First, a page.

Another chapter of the Ayodhya saga. By high noon on October 17, the VHP had lived up to its promise that "no power on earth" would stop it from reaching Ayodhya. In spite of security personnel outnumbering kar sevaks 10 to one for the past two days, highly-motivated VHP cadres managed to slip into the temple town through the Faizabad-Ayodhya railway track. VHP president Ashok Singhal, who had "gone underground" for the past three days, also lived up to the belief of the faithful that "woh Ayodhya mein prakat honge" (he will appear in Ayodhya). But as soon as Singhal, all dressed in saffron, made an appearance in karsevapuram, he was arrested along with 2,000 VHP-Bajrang Dal members. As many of them rushed to the roof of the building and pelted the security personnel with bricks and stones, leaving the police with no choice but to use tear gas and fire rubber bullets in the air.
The VHP had, after all, been spoiling for a fight for the past week—and it got one. All the efforts of the Centre and the state government to work a compromise went in vain. The skirmish in Ayodhya only served to vitiate the atmosphere. Even as he was arrested, Singhal announced that the VHP would enforce a nation-wide bandh on October 19.
Once again, the VHP had managed a mass mobilisation programme linked to Ayodhya on the eve of the assembly polls in four states. It is no coincidence that an equally large VHP agitation had taken place in February-March 2002 at the time of the Uttar Pradesh and Punjab assembly elections. It didn't really help the BJP, which lost power in Punjab and plummeted to third position in UP. But the day after this humiliating electoral defeat, kar sevaks returning from Ayodhya were incinerated in a train at Godhra, Gujarat. What followed is history. The VHP played a big role in Narendra Modi's landslide victory in Gujarat in December that year.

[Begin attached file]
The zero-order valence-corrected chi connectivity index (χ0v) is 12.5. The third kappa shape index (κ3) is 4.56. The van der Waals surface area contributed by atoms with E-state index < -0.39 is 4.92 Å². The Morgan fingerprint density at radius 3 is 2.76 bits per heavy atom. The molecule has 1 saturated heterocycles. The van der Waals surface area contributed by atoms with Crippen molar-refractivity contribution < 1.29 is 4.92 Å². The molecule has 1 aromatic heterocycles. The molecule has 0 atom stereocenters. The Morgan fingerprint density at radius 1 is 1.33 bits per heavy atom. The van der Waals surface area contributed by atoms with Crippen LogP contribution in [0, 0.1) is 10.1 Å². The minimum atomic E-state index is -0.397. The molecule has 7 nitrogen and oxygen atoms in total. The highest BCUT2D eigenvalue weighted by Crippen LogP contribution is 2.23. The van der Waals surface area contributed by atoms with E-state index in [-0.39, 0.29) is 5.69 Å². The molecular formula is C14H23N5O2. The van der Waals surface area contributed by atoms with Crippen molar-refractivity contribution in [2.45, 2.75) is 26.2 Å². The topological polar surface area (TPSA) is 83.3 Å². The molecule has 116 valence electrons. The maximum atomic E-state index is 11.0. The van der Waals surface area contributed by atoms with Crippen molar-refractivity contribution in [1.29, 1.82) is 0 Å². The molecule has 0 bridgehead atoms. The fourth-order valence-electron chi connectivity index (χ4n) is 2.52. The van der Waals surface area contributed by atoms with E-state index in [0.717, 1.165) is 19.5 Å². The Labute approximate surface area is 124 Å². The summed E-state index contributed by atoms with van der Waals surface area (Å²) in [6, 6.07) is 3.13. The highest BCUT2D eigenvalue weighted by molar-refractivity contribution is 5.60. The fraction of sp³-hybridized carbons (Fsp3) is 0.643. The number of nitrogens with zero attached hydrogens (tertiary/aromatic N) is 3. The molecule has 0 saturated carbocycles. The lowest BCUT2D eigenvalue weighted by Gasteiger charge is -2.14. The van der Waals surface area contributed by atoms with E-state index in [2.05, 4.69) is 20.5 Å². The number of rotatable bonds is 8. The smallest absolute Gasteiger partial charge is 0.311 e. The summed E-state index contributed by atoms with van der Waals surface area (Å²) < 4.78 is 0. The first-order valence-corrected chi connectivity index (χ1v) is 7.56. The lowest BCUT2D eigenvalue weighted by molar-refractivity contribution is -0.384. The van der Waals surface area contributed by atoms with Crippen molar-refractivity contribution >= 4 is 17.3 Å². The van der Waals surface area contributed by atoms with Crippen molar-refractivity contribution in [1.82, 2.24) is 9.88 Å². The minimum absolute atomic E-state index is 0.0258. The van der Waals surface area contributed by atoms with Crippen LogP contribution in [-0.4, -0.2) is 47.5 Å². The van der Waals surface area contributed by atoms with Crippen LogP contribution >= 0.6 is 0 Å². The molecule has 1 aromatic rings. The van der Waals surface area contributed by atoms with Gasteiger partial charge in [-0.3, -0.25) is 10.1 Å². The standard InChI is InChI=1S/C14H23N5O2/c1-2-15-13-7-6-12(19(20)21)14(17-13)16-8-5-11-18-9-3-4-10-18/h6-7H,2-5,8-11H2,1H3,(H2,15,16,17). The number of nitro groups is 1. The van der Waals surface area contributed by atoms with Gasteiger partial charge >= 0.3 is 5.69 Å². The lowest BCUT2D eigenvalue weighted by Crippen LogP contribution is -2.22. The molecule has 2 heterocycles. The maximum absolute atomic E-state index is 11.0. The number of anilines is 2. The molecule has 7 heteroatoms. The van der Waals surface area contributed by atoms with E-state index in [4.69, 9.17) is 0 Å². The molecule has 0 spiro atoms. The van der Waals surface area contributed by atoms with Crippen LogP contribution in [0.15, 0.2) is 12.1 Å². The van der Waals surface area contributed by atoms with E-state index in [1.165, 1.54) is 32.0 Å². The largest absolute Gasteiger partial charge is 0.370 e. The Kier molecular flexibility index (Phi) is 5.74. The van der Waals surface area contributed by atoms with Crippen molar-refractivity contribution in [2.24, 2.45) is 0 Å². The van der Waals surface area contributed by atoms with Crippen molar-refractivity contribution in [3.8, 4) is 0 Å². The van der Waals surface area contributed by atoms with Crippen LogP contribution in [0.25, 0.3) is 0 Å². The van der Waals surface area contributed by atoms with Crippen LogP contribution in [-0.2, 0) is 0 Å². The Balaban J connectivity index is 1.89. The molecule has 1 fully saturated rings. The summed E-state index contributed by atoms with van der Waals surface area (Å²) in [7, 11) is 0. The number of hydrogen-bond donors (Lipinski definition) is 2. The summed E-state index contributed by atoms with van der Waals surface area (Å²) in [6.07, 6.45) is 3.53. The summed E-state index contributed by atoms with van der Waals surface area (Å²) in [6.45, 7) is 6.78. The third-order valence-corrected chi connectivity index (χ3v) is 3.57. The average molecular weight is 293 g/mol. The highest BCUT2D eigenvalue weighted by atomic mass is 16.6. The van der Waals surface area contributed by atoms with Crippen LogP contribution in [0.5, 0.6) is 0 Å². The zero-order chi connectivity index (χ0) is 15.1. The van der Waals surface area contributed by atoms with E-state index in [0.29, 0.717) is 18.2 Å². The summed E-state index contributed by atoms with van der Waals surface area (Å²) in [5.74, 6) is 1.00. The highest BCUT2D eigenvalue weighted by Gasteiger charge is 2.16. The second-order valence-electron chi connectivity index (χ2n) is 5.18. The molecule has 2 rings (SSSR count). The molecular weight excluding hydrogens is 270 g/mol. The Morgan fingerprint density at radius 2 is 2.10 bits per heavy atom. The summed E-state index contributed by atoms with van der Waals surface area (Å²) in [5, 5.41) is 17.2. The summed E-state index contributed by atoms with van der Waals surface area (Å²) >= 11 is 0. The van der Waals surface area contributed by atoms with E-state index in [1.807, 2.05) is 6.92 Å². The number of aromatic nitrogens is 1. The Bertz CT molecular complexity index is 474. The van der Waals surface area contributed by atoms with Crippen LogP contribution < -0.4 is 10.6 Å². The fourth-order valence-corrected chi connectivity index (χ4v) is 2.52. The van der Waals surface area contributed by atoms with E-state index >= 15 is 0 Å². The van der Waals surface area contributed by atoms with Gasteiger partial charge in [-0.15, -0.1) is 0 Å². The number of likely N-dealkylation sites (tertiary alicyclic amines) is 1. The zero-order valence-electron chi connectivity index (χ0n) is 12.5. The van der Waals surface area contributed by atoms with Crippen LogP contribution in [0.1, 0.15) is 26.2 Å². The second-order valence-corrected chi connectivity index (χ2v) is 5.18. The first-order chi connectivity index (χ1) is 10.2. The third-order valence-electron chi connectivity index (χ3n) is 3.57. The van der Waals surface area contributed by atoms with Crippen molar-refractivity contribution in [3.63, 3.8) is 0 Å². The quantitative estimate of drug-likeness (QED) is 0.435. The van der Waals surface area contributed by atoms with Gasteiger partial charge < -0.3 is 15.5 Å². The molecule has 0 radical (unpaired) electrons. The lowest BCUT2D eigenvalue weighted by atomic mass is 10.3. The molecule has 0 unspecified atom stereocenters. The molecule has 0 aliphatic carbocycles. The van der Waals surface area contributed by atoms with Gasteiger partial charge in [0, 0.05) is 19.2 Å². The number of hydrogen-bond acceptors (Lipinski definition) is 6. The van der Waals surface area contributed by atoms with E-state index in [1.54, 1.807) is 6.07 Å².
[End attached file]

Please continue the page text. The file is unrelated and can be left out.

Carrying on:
This time round as well the VHP was determined to make a massive show of strength. Explains a senior BJP leader, "The VHP has unfortunately become a single agenda outfit. They have to keep Ayodhya alive to keep themselves alive." Because the VHP was determined to exercise its "democratic right", the Centre had no choice but to agree to the UP government's request to send 95 companies of paramilitary forces. Thousands of arrests were made across the state and a senior police official told Outlook that some kar sevaks managed to slip into Ayodhya on D-day only because every jail in the state was completely packed.
Meanwhile, it's becoming increasingly clear that though the VHP can mobilise cadres, the entire movement is getting a jaded feel to it. The VHP rally earlier in Lucknow was a flop show where barely 500 volunteers turned up, several of whom were arrested. After the rally, Giriraj Kishore was allowed to march a few yards before the acharya was taken into custody.
Indeed, in Delhi as well, where there were no restrictions on the VHP, it's so-called "show of strength" on October 15 turned out to be pretty weak. Many of the sadhus and sants carted to the capital's Ramlila maidan slept soundly through the speeches of the VHP leaders. There was a overpowering sense of deja vu about the entire event. Yet, when asked by Outlook if he was running the risk of boring the nation to death, VHP shooting star Praveen Togadia retorted: "Those who get bored by Ayodhya should migrate to England!"